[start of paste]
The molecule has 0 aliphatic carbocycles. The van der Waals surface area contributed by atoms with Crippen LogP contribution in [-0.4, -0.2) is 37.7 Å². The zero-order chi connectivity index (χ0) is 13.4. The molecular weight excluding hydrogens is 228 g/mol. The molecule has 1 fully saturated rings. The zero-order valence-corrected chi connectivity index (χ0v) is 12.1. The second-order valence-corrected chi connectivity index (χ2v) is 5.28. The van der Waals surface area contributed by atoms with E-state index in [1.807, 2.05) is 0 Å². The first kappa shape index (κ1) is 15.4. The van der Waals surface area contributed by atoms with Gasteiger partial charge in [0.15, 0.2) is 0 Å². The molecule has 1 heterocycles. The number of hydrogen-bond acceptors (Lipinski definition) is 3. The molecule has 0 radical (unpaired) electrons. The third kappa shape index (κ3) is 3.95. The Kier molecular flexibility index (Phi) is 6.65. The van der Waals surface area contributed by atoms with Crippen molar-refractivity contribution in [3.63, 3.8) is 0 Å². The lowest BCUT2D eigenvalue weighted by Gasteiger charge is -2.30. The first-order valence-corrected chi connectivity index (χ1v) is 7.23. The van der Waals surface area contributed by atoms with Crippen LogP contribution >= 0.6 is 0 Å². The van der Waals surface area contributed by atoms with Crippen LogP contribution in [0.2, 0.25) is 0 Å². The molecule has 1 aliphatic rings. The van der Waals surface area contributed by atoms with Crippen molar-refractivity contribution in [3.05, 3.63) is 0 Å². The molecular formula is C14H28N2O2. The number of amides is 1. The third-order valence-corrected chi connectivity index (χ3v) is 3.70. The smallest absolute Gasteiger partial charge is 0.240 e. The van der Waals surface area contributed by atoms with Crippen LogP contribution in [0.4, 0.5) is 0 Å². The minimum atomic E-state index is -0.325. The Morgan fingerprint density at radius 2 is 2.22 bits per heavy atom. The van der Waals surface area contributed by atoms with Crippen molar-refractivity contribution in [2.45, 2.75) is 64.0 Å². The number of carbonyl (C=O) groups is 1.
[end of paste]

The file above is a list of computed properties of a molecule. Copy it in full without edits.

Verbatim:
The molecule has 0 aliphatic carbocycles. The van der Waals surface area contributed by atoms with Crippen LogP contribution in [-0.4, -0.2) is 37.7 Å². The zero-order chi connectivity index (χ0) is 13.4. The molecular weight excluding hydrogens is 228 g/mol. The molecule has 1 fully saturated rings. The zero-order valence-corrected chi connectivity index (χ0v) is 12.1. The second-order valence-corrected chi connectivity index (χ2v) is 5.28. The van der Waals surface area contributed by atoms with E-state index in [1.807, 2.05) is 0 Å². The first kappa shape index (κ1) is 15.4. The van der Waals surface area contributed by atoms with Gasteiger partial charge in [0.15, 0.2) is 0 Å². The molecule has 1 heterocycles. The number of hydrogen-bond acceptors (Lipinski definition) is 3. The molecule has 0 radical (unpaired) electrons. The third kappa shape index (κ3) is 3.95. The Kier molecular flexibility index (Phi) is 6.65. The van der Waals surface area contributed by atoms with Crippen molar-refractivity contribution in [3.63, 3.8) is 0 Å². The lowest BCUT2D eigenvalue weighted by Gasteiger charge is -2.30. The first-order valence-corrected chi connectivity index (χ1v) is 7.23. The van der Waals surface area contributed by atoms with Crippen LogP contribution >= 0.6 is 0 Å². The van der Waals surface area contributed by atoms with Crippen LogP contribution in [0.2, 0.25) is 0 Å². The molecule has 1 aliphatic rings. The van der Waals surface area contributed by atoms with Crippen molar-refractivity contribution in [3.05, 3.63) is 0 Å². The molecular formula is C14H28N2O2. The number of amides is 1. The third-order valence-corrected chi connectivity index (χ3v) is 3.70. The smallest absolute Gasteiger partial charge is 0.240 e. The van der Waals surface area contributed by atoms with Crippen LogP contribution in [0.4, 0.5) is 0 Å². The minimum atomic E-state index is -0.325. The Morgan fingerprint density at radius 2 is 2.22 bits per heavy atom. The van der Waals surface area contributed by atoms with Crippen molar-refractivity contribution in [2.45, 2.75) is 64.0 Å². The number of carbonyl (C=O) groups is 1.